Java reference agent


The Java agent provides an example implementation for many device management features of Cumulocity plus drivers for various device kits. The Java agent supports Windows and Unix-based systems and contains the following functionality:

  • Discovery and hardware identification: Automatically registers a device, its supported functionality and its connected sensors and controls.
  • Availability management: Determine if a device connects as expected and notify the user if not.
  • Software management: Upgrade the software on the device and restart with the new software.
  • Modem support: Provides basic modem information and signal statistics (IMEI, ICCID, cell ID, signal strength, BER; depending on modem type).
  • Extensibility through driver concept.
  • Ready-made drivers for Raspberry Pi, PiFace Digital and Tinkerforge.

The agent is provided in open source form as-is without support or warranty. For commercial use, we recommend to use industrial hardware and/or the Cumulocity C++ SDK.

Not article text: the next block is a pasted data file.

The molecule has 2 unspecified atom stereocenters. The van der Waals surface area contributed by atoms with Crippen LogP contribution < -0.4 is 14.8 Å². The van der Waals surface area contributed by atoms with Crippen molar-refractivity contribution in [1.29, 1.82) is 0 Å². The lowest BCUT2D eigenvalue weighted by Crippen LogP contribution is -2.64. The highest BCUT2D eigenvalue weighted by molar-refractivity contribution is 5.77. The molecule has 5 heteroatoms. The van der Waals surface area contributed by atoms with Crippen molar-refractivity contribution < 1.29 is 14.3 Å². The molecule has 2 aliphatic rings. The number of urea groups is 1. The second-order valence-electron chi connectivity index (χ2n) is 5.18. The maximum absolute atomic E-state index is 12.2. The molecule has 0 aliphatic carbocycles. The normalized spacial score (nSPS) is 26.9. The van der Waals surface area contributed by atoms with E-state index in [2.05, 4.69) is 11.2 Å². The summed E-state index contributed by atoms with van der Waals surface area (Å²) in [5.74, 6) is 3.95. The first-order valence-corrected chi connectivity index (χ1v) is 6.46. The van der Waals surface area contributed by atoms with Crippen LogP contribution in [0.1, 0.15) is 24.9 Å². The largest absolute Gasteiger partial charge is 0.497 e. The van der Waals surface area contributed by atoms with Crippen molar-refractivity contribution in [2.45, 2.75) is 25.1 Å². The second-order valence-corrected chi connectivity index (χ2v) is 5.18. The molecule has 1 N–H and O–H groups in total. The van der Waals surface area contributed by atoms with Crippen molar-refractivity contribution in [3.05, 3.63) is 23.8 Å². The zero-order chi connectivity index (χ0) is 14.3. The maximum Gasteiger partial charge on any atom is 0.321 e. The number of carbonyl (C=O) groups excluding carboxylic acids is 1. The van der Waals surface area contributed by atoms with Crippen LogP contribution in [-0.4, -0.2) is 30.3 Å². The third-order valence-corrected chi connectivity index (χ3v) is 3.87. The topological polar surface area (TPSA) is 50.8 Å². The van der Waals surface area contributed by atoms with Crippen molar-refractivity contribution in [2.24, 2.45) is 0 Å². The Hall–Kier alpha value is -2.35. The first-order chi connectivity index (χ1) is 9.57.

An installation of Java SE 7 is required. To verify the availability of Java on your system, type

$ java -version
java version "1.7.0_45"

To install Java, please visit


Binary packages are available for the Raspberry Pi, the Kontron M2MSSDK, Mac OS X, Linux and Windows.

Unpack your respective package in a new folder. After unpacking, use the script "c8y-agent" to run the agent. If you need more debug information, run the script "c8y-agent-debug" or change the file cfg/logback.xml to use a more fine granular logging.


All the configuration files are located in the cfg/ folder.

  1. The cumulocity.porperties file has the following example structure:

     bootstrap.tenant = <bootstrap tenant>
     bootstrap.user = <bootstrap  username>
     bootstrap.password = <bootstrap password>
    • The host is the http/https address of your Cumulocity instance. By default it points to , which is the Cumulocity production environment.
    • The bootstrap.* properties define the bootstrap user for your isntance. Their default value is the default Cumulocity bootstrap user.

      If your tenant is <tenant> you don't need to change anything here.

      On the Raspberry Pi this file is a symbolic link pointing to /etc/